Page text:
The UK government is launching a review into how electricity companies market renewable energy deals to consumers in an effort to prevent retailers from overstating how environmentally friendly their products are and to improve transparency over where their power comes from.
Some nine million UK households are now on "green" tariffs and more than half of all new electricity tariffs are badged as “100% renewable”.
“Millions of UK households are choosing to make the green switch and more and more of our energy comes from renewables. But I want people to know that when they sign up to a green tariff, they are investing in companies that make a conscious choice to invest in renewable energy,” Energy Minister Anne-Marie Trevelyan said in a statement.
At the moment, energy companies can market tariffs as “green” even if part of the energy they supply comes from fossil fuels, as long as they buy certificates that offset the fossil fuels - so-called Renewable Energy Guarantees of Origin (REGOs).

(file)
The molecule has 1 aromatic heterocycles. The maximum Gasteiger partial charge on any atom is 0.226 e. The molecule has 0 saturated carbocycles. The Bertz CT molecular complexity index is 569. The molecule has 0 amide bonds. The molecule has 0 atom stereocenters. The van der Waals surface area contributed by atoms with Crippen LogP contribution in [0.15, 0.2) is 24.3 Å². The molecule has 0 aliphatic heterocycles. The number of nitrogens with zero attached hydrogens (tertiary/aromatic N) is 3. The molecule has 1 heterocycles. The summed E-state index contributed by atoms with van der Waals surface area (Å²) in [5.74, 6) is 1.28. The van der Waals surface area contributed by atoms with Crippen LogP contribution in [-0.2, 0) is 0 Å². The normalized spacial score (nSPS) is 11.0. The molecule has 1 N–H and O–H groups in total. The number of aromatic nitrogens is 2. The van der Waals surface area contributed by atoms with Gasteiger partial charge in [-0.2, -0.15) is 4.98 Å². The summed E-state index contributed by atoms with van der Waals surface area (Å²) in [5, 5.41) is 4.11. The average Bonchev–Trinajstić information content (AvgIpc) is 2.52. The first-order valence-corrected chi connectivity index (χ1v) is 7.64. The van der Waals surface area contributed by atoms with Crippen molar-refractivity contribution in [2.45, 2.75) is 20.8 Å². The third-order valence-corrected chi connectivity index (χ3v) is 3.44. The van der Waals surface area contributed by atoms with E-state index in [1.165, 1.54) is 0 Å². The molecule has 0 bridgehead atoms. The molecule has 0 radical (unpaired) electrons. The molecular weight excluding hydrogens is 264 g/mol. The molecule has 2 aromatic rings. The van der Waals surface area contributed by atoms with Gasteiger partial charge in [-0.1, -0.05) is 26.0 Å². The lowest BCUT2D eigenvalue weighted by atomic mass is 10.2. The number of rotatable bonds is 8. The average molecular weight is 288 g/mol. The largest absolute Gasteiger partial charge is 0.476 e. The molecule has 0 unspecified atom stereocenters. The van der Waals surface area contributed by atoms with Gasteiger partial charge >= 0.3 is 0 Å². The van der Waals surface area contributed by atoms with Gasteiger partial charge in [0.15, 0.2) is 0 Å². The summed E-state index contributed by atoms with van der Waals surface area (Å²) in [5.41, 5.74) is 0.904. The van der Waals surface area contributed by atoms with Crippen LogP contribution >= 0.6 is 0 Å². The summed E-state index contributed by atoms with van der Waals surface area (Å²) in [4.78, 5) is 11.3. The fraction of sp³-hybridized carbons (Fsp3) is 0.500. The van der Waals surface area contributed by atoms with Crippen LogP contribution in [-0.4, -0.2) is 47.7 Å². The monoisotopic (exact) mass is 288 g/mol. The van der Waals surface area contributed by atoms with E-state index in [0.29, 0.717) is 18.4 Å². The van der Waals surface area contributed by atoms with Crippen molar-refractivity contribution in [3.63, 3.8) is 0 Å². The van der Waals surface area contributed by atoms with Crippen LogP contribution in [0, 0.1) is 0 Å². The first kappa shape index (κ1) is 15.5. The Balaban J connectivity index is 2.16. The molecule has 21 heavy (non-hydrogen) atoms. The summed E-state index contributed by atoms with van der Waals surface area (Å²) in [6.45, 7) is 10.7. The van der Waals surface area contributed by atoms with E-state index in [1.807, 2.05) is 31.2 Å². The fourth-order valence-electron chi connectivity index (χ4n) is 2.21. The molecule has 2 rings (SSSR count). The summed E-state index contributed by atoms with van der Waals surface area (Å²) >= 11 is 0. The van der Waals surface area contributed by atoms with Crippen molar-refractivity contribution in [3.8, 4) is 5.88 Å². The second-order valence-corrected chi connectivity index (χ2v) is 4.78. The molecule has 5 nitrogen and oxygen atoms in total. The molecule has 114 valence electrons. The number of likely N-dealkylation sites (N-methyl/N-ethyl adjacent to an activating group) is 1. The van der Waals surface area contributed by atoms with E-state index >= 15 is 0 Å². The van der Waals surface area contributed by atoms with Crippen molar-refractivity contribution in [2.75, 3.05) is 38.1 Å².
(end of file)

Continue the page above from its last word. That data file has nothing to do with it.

“The review launched today will explore the extent of ‘greenwashing’ in the retail energy sector, whether the current system is suitably transparent and whether the rules around what can be called a ‘green’ tariff remain fit for purpose,” Trevelyan said.
Head of Regulation at Uswitch.com, Richard Neudegg, said: “More and more people are purchasing green tariffs but it’s been difficult for bill-payers to know exactly what’s under the hood of these deals. We support any measures that aim to demystify green tariffs for households.”
The government is also looking into the role played by third-party intermediaries in the retail energy market, such as price comparison sites, auto-switching services and non-domestic brokers.